To What Extent Does the Nature of Language Illuminate Our Understanding of the
Relation Between Knowledge of Ourselves and Knowledge of Others?
More than any other thing, the use of language sets humankind apart from the
remainder of the animal kingdom. There is some debate as to where the actual
boundary between language and communication should be drawn, however there seems
to be no debate as to the nature of Language, which is to communicate, using
abstract symbols, the workings of one mind to one or more others with a
relatively high degree of accuracy. It could perhaps be said that we are all
capable of expressing or representing our thoughts in a manner that is only
meaningful to ourselves. Wittgenstein says that '..a wheel that can be turned
though nothing else moves with it is not part of the mechanism.'1 The idea of
a uniquely personal language is not relevant here and so will not be discussed
Language is a system of symbols which represent thoughts, perceptions and a
multitude of other mental events. Although the meaning of a given word or
expression is by no means fixed, there is a sufficiently high degree of
consensus in most cases to ensure that our thoughts are to a great extent
communicable. This essay will concentrate on two aspects of language. Firstly
that it gives our own thoughts and those of others a certain degree of
portability and secondly that because it has a firm (though not rigid) set of
rules governing the relationships between symbols it allows what would otherwise
be internal concepts that could not be generalised, to be made explicit,
examined in detail and compared.
If we did not have language we would be able to surmise very little about other
humans around us. Non-verbal communication has evolved to instantaneously
communicate ones' emotional state, and generally succeeds in this, however
although it can reveal what a person may be feeling at a particular time, it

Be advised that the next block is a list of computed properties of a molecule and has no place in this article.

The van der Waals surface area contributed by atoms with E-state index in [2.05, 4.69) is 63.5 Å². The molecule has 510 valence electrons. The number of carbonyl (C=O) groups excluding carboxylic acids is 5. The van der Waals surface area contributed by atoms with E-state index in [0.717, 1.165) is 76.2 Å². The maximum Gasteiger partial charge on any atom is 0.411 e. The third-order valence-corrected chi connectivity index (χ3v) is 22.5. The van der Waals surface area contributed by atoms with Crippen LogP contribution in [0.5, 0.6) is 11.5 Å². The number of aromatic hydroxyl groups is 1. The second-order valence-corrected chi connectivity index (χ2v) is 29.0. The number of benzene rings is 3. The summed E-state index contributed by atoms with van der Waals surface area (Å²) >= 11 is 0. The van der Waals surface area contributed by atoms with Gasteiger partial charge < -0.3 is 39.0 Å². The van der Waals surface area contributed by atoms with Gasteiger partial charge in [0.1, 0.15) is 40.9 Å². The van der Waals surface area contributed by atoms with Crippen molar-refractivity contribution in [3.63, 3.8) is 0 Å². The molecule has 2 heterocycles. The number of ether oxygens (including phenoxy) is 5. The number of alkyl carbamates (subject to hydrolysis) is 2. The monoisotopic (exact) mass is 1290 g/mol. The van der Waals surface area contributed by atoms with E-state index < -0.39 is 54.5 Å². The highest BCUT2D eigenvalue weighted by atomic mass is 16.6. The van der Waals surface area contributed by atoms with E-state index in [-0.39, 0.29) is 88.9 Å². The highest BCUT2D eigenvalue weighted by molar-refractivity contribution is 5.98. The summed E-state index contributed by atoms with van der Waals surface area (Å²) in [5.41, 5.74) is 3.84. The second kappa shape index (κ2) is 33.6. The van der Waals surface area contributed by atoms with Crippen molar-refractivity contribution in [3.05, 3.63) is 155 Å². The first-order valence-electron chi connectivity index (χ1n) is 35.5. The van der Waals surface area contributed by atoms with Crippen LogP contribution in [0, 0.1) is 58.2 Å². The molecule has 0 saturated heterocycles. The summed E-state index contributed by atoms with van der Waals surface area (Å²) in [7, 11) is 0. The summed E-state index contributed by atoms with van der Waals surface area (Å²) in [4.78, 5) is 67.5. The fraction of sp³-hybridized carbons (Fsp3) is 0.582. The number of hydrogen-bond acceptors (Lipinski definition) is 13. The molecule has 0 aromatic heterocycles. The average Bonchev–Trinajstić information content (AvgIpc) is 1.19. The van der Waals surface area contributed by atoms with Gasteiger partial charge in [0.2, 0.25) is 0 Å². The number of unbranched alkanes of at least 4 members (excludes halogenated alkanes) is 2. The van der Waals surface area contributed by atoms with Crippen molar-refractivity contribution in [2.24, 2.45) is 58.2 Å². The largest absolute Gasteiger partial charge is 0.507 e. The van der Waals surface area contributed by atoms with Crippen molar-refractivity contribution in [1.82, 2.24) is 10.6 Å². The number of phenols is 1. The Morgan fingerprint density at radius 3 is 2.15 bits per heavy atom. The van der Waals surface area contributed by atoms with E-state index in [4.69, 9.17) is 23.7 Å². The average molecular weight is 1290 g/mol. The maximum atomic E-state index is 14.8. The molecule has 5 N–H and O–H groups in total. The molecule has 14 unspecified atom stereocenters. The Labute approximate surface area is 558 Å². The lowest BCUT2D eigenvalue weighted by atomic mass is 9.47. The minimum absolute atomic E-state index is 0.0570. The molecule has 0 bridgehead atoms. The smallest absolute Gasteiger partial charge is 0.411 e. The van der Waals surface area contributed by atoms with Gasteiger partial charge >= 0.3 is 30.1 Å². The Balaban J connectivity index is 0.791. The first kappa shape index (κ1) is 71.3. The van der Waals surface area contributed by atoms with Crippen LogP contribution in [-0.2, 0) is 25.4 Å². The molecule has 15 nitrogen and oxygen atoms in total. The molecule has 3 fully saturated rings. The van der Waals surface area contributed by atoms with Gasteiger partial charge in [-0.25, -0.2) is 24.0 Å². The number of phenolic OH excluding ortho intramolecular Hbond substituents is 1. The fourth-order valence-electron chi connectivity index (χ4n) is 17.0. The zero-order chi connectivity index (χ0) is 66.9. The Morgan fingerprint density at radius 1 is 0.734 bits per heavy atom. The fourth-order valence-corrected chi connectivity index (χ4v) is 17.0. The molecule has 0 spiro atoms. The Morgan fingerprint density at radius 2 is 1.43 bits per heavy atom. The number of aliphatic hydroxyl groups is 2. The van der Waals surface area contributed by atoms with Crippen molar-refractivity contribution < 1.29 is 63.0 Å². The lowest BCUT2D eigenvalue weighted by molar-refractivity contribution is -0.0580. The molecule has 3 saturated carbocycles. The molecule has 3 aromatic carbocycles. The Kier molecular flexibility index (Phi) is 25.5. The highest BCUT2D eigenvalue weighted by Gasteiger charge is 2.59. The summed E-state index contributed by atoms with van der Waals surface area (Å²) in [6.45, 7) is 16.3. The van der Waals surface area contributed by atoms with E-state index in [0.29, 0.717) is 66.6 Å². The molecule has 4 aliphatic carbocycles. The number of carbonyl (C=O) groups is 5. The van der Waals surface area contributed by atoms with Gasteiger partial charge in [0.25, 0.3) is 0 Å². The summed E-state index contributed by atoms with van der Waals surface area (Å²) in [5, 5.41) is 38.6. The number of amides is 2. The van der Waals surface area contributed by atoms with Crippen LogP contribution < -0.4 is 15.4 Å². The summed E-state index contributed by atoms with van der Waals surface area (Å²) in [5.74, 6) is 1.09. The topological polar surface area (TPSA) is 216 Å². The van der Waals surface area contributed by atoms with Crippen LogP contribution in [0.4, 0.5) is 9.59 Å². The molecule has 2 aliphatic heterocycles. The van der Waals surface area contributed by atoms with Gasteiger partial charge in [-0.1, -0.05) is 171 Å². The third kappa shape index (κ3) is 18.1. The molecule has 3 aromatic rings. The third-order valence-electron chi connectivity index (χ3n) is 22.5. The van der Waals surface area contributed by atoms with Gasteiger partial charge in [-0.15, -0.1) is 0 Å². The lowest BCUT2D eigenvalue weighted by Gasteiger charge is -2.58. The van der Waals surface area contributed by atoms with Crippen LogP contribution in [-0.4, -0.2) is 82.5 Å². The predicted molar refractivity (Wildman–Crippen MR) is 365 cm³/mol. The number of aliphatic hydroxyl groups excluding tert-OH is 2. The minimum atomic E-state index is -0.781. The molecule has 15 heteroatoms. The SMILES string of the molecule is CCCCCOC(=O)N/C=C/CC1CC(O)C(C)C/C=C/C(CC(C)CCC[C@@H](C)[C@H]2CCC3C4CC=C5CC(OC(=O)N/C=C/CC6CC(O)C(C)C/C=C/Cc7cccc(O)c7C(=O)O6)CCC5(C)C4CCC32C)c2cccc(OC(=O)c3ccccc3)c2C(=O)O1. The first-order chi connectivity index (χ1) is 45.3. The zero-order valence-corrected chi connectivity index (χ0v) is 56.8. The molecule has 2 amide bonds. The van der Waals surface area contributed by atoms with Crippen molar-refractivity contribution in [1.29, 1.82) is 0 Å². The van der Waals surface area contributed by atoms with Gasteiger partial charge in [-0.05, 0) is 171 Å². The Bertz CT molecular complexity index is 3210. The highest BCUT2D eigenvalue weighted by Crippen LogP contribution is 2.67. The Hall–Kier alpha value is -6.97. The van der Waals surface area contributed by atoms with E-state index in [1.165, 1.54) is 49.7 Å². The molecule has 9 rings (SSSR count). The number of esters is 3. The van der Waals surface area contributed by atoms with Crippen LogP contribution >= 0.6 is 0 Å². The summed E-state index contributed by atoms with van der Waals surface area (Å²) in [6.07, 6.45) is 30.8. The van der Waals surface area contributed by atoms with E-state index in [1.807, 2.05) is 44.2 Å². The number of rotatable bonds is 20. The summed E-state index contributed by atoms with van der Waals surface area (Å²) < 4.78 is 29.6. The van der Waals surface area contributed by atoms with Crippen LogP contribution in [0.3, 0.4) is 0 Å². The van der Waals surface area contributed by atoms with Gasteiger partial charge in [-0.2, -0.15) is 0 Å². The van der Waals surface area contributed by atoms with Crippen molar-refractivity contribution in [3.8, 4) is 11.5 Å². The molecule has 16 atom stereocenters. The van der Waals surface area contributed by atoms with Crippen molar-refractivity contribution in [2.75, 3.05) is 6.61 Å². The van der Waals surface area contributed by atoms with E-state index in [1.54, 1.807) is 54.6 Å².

says nothing about why those feelings are present and in any case is most
reliable with strong emotions such as anger, fear, disgust &c. The less intense
the emotion the more vaguely it is portrayed. If we are aware of the events
preceeding the display of emotion we may be able to attribute a cause to it, but
as psychologists Jones and Nisbett (1972) showed, these attributions are quite
likely to be inaccurate due to the predilection that humans have for attributing
behaviour to the disposition of the person being observed. In addition to all
of this, non-verbal communication is limited to observers in the immediate area
at the time of the behaviour.
In contrast to this, language allows us to group ideas and perceptions together
and compare them in order to reach a high degree of consensus about their
meaning. Wittgenstein says that 'You learned the concept 'pain' when you
learned language.'2 The portability that language imparts to thoughts and
perceptions allows us to compare our own response to various experienced stimuli
with anothers' report of their response to a similar event which we may or may
not have witnessed. Over time it becomes possible to discern certain trends and
so, for example, the sensation that we feel when we strike our thumbs with a
hammer, the characteristic 'pain behaviour' and such things as the anguish that
people feel at the end of a romantic liaison all become part of the general
concept of pain, even though they are all dissimilar in form (this point will
be discussed subsequently). By using language humans can vicariously partake of
the experiences of another (e.g. when one watches a play or a film or when one
listens to ...
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